As I write this, three more Western workers have been kidnapped and beheaded by insurgents in Iraq. The pattern is by now sadly familiar. Foreigners are taken hostage. Videotapes are released of the captives kneeling before their masked, armed captors, and demands are made. As the deadline approaches, new videotapes are released of the captives pleading with their governments, often tearfully, to meet the kidnappers' demands. Then comes video of the grisly beheadings.
The first time this happened, it was horrifying and startling. Now it has become horrifying and predictable. Yet many of America's newspapers and TV networks continue to treat these criminal atrocities as the most important news of the day. Newspapers play the wrenching stories on the front page, often above the fold, and the networks feature them prominently, often as lead news items. Good taste has, thank goodness, banished the videos of the beheadings to obscure regions of the Internet, where those who must see such things can find them, but editors and producers have yet to display any equivalent exercise of judgment.
It is time for American journalism to voluntarily adopt more sensible and prudent standards for covering all acts of terror. When I started working as a newspaper reporter, thirty years ago, editors at least claimed to weigh the relative importance of a day's stories before deciding where to run them in the newspaper. Most sober papers, like The New York Times, prided themselves on resisting sensationalism. The steady erosion of this standard has long concerned traditionalists. In today's news world whatever grabs the most attention leads. In general I have no problem with this: people can usually sort out for themselves how the Scott Peterson murder trial stacks up against uranium enrichment in Iran, and nowadays they can readily get more information about either. What disturbs me is the way terrorists use sensationalism to vastly amplify their message. They know that horror and drama capture the media's attention, so they manufacture them. This is why instead of merely executing their victims, they cut off their heads on camera and broadcast the videos. When that gets old, which it will, they will come up with something even more awful.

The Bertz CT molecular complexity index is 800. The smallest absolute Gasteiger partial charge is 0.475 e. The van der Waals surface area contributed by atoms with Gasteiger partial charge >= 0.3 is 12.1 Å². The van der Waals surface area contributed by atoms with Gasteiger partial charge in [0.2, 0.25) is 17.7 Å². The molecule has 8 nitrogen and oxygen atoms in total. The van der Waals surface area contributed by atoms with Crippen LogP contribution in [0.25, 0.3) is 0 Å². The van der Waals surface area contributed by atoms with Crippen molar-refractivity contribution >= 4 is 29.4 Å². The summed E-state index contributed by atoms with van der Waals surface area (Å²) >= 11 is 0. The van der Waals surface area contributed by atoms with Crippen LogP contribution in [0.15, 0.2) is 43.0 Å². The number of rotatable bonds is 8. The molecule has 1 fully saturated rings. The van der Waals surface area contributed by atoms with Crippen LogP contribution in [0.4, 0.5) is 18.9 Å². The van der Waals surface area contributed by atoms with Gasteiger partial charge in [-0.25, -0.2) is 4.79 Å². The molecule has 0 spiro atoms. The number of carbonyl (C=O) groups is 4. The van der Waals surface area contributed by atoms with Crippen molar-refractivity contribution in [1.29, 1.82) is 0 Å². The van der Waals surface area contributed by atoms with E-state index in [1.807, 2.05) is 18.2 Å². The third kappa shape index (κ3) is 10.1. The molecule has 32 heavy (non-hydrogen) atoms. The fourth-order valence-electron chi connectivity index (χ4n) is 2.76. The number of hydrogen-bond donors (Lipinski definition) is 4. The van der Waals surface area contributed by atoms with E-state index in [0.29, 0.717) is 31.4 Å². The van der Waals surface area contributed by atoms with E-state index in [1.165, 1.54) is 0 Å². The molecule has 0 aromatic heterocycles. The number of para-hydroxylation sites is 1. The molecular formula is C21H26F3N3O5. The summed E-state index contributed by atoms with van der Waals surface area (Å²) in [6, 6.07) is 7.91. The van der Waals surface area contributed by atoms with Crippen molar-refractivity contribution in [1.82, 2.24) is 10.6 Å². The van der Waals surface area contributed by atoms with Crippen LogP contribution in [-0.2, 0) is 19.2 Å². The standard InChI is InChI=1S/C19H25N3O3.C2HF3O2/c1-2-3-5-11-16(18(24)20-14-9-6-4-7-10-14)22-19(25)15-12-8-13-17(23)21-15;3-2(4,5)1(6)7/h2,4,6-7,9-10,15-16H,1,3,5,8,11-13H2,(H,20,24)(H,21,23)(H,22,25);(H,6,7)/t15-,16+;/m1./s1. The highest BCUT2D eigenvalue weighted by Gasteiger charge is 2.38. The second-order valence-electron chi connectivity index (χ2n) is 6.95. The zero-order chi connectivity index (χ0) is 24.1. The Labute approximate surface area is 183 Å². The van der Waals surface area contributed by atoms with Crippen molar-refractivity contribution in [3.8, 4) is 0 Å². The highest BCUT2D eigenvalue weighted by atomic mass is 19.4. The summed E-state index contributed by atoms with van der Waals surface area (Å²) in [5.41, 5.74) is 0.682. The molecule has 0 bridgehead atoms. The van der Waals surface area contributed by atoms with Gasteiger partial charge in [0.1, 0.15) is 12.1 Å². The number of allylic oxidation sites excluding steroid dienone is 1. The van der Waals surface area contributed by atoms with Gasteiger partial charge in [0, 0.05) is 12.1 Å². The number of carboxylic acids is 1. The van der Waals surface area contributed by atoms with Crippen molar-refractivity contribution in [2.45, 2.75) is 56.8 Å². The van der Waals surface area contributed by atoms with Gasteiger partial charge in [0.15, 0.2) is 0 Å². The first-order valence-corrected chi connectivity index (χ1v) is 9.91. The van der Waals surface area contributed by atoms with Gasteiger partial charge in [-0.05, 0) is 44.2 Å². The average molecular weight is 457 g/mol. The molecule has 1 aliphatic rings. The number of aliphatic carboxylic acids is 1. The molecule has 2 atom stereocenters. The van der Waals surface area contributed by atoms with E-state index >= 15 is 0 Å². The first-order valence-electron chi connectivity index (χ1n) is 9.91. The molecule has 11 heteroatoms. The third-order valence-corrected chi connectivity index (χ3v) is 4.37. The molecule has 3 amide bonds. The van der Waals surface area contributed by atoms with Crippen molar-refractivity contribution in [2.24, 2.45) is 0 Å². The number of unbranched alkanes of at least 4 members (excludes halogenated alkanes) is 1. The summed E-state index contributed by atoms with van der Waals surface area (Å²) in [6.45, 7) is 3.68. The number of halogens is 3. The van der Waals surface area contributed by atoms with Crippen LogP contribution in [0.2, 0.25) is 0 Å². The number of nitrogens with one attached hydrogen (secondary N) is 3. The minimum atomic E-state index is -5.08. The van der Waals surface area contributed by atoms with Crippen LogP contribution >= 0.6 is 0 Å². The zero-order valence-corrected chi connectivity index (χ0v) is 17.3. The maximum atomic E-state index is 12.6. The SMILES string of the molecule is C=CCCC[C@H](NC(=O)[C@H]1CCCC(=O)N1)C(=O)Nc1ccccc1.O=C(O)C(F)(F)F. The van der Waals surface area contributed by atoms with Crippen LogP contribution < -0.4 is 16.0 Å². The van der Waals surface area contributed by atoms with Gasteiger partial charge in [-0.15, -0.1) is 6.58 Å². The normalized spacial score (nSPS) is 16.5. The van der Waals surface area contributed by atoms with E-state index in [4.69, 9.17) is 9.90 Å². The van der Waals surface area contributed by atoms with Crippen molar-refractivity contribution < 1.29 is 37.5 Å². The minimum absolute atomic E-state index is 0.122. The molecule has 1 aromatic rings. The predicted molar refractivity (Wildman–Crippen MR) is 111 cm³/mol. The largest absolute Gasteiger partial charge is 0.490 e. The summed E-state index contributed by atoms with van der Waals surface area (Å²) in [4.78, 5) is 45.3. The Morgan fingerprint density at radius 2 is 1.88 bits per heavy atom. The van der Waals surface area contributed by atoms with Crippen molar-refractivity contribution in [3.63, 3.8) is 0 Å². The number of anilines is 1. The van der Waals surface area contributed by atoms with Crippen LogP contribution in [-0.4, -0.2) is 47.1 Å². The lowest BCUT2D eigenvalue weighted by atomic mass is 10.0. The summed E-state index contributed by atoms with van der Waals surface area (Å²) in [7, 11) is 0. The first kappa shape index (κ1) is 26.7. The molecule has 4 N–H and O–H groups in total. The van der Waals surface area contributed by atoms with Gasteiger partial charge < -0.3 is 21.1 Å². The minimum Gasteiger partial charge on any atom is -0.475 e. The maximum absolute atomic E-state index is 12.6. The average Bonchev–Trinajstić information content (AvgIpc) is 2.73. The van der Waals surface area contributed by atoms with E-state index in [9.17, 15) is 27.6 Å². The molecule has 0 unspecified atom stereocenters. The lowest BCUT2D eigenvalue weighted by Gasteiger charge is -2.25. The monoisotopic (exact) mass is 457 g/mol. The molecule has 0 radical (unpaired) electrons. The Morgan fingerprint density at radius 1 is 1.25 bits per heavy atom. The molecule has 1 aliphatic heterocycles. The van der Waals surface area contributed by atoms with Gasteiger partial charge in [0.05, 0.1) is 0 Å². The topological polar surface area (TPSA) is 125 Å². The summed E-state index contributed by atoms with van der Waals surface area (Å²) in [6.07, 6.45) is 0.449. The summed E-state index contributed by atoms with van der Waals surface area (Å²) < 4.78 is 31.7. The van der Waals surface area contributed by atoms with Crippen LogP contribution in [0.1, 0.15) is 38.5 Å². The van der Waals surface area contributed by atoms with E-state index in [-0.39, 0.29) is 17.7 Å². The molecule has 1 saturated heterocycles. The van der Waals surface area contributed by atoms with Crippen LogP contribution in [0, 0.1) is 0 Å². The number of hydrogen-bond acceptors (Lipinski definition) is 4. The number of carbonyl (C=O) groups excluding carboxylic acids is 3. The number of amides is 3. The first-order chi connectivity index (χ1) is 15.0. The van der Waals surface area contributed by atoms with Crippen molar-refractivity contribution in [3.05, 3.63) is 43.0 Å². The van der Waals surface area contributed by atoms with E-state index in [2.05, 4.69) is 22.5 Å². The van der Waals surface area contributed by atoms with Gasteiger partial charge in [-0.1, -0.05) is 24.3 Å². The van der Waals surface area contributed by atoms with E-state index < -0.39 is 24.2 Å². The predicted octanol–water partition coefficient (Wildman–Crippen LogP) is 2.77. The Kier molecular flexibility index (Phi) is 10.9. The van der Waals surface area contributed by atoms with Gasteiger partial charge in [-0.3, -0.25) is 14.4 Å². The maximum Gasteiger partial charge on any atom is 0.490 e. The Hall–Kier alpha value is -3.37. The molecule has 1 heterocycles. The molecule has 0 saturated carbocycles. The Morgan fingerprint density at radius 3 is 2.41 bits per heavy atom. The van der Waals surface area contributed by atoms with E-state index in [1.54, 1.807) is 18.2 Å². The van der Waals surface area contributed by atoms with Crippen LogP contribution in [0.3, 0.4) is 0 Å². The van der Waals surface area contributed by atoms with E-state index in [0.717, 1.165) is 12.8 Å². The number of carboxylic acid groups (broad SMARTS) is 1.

Must we help them? Granted, the murder of a worker or a soldier allied with the American war effort in Iraq is newsworthy. It speaks to the danger of the place, and to the pain and difficulty of subduing the continuing insurgency. But the emphasis on the recent beheadings has largely been driven by the availability of appalling video. The news business is not a monolith (fortunately), and it has no governing body and no way of imposing or enforcing rules. But shouldn't editors and producers weigh the public interest along with news and shock value? Would some larger journalistic principle be lost if they decided to deny these killers center stage?
There is plenty of precedent for self-restraint in presenting the news. Most newspapers and networks voluntarily withhold the names of rape victims or juveniles charged with crimes. Newspapers routinely withhold the names of sources and restrict quotations from children. Responsible people have long advocated that television networks withhold tallies and projections on Election Day until polling places on the West Coast have closed. Over the years reputable news organizations have even withheld advance knowledge of U.S. military actions, in order to preserve the element of surprise.